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Solids/Liquid Separation - Making Contaminants Sink or Float

Learn about the various challenges with treating industrial wastewaters in this webinar.

Learn about the various challenges with treating industrial wastewaters in this webinar presented by Evoqua’s Alex McDonald, PhD, and Charles Ross. Our water experts discuss equipment typically used to separate solids from wastewaters, as well as new technologies and methods used to improve the removal of solids and reduce effluent contaminants.

​​​Industrial manufacturing often generates wastewater streams that contain unused raw materials, off spec products, and byproducts of the production process. The types and level of contaminants prevent their discharge to a public wastewater plant or surface discharge without additional treatment processes. To treat this water for discharge or potential reuse, the first step for facilities is often separation of solids from the bulk water using either a settling or flotation process. The choice of settling the solids or using flotation is determined by the types of contaminants.

Solids separations technologies are critical to ensure that a plant meets its effluent guidelines. These technologies also minimize wastewater treatment costs. However, operation and modernization are often overlooked when evaluating ways to reduce opex, capex, and lifecycle cost for the plant.

This webinar will review the common challenges with industrial wastewater streams and discuss the operation of the different types of clarification and flotation systems.

New technologies and case studies will be presented to provide you with insight into how your current wastewater system can be improved to address current and potential future challenges.

Learning Objectives

  • Discover the key solid/liquid separation challenges in industrial wastewater
  • Understand the basis for selecting the right separation equipment
  • Learn the new technologies and methods used to improve the removal of solids and reduce effluent contaminants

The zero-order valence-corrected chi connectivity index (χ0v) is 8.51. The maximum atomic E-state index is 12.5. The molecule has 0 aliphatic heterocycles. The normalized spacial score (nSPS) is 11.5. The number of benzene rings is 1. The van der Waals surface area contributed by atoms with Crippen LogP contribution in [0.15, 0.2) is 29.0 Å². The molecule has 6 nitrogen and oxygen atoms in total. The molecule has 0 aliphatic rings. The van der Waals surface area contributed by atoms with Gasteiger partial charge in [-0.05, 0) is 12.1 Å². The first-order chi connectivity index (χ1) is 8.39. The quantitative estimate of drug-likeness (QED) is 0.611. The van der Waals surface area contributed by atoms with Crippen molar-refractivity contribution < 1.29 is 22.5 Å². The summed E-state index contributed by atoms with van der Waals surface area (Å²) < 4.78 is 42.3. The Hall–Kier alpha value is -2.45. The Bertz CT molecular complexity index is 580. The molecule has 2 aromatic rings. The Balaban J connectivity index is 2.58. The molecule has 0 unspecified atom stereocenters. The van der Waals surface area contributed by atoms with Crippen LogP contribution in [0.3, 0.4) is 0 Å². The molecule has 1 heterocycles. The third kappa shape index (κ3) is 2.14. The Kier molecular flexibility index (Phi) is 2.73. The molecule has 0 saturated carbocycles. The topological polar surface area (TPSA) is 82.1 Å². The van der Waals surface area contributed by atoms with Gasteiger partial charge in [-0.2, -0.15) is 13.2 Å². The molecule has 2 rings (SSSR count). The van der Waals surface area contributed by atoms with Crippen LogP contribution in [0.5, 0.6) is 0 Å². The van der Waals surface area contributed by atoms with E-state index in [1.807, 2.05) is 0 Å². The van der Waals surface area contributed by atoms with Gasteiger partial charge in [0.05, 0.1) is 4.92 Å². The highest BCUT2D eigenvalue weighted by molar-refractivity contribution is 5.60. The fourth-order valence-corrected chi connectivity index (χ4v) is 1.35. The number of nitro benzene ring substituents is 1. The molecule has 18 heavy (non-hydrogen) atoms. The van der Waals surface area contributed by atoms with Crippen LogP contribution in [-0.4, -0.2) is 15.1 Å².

Solids/Liquid Separation: Making Contaminants Sink or Float

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About the Presenters

Alexander McDonald, PhD, Business Development, Wastewater, Evoqua Water Technologies
Alex McDonald has more than 30 years of experience in industrial water treatment, including the design, development and implementation of water treatment programs in raw water, cooling, boiler and waste waters for the electric utility and oil refining industries.

McDonald has been a presenter to the International Water Conference, American Power Conference, Electric Power Research Institute, Rural Electric Association, Edison Electric Institute, American Chemical Society, National Association of Corrosion Engineers and Association of Water Technologies.

He is author of more than 20 technical and scientific papers and 16 patents worldwide. McDonald holds a BSc from the University of Guelph and a PhD from the Guelph Waterloo Center for Graduate Work in Chemistry where he was a recipient of the NSERC scholarship.  He completed a Postdoctoral Fellowship in Electrochemistry at the University of Texas at Austin, where he was a recipient of the Robert A. Welch Fellowship and served as a representative to the Separations Research Program.

Charles (Chuck) Ross, PE, Technical Director, Organic Wastewater Center of Excellence, Evoqua Water Technologies
Charles Ross is a registered professional engineer with 37 years of experience in industrial waste management and wastewater treatment, primarily in the areas of physical/chemical treatment (dissolved air flotation, or DAF) and biological treatment (anaerobic and aerobic). 

In 1987, Ross co-founded and became Vice President of Environmental Treatment Systems™, which became an Evoqua brand in 2016. Environmental Treatment Systems is a major provider of DAF and biological treatment systems. Prior to that, he was on the research faculty of the Georgia Tech Research Institute for thirteen years where he co-chaired the Georgia Tech Food Industry Environmental Conference from 1987-1994. 

Ross is a member of the Water Environment Federation, having served on the Literature Committee. He is an author of more than 40 technical papers and other publications on waste management and environmental monitoring.  Ross has a BSc in agricultural engineering from the University of Tennessee and an MSc in engineering from Georgia Tech.